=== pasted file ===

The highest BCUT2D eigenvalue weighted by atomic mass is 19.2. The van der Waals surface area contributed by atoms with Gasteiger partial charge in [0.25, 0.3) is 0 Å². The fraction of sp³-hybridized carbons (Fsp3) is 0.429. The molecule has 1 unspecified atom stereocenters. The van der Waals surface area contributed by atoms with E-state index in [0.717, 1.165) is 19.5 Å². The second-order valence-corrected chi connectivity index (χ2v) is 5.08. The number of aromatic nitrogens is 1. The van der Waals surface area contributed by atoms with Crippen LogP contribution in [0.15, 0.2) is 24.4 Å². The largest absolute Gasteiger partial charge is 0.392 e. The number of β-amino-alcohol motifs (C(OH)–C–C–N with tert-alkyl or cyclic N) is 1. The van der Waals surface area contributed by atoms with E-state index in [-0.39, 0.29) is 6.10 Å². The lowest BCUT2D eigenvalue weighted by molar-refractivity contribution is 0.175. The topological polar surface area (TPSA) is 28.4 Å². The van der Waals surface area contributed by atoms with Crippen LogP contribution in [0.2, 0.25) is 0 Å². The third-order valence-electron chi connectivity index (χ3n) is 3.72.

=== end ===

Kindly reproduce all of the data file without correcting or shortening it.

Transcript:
The highest BCUT2D eigenvalue weighted by atomic mass is 19.2. The van der Waals surface area contributed by atoms with Gasteiger partial charge in [0.25, 0.3) is 0 Å². The fraction of sp³-hybridized carbons (Fsp3) is 0.429. The molecule has 1 unspecified atom stereocenters. The van der Waals surface area contributed by atoms with E-state index in [0.717, 1.165) is 19.5 Å². The second-order valence-corrected chi connectivity index (χ2v) is 5.08. The number of aromatic nitrogens is 1. The van der Waals surface area contributed by atoms with Crippen LogP contribution in [0.15, 0.2) is 24.4 Å². The largest absolute Gasteiger partial charge is 0.392 e. The number of β-amino-alcohol motifs (C(OH)–C–C–N with tert-alkyl or cyclic N) is 1. The van der Waals surface area contributed by atoms with E-state index in [-0.39, 0.29) is 6.10 Å². The lowest BCUT2D eigenvalue weighted by molar-refractivity contribution is 0.175. The topological polar surface area (TPSA) is 28.4 Å². The van der Waals surface area contributed by atoms with Crippen LogP contribution in [0.2, 0.25) is 0 Å². The third-order valence-electron chi connectivity index (χ3n) is 3.72.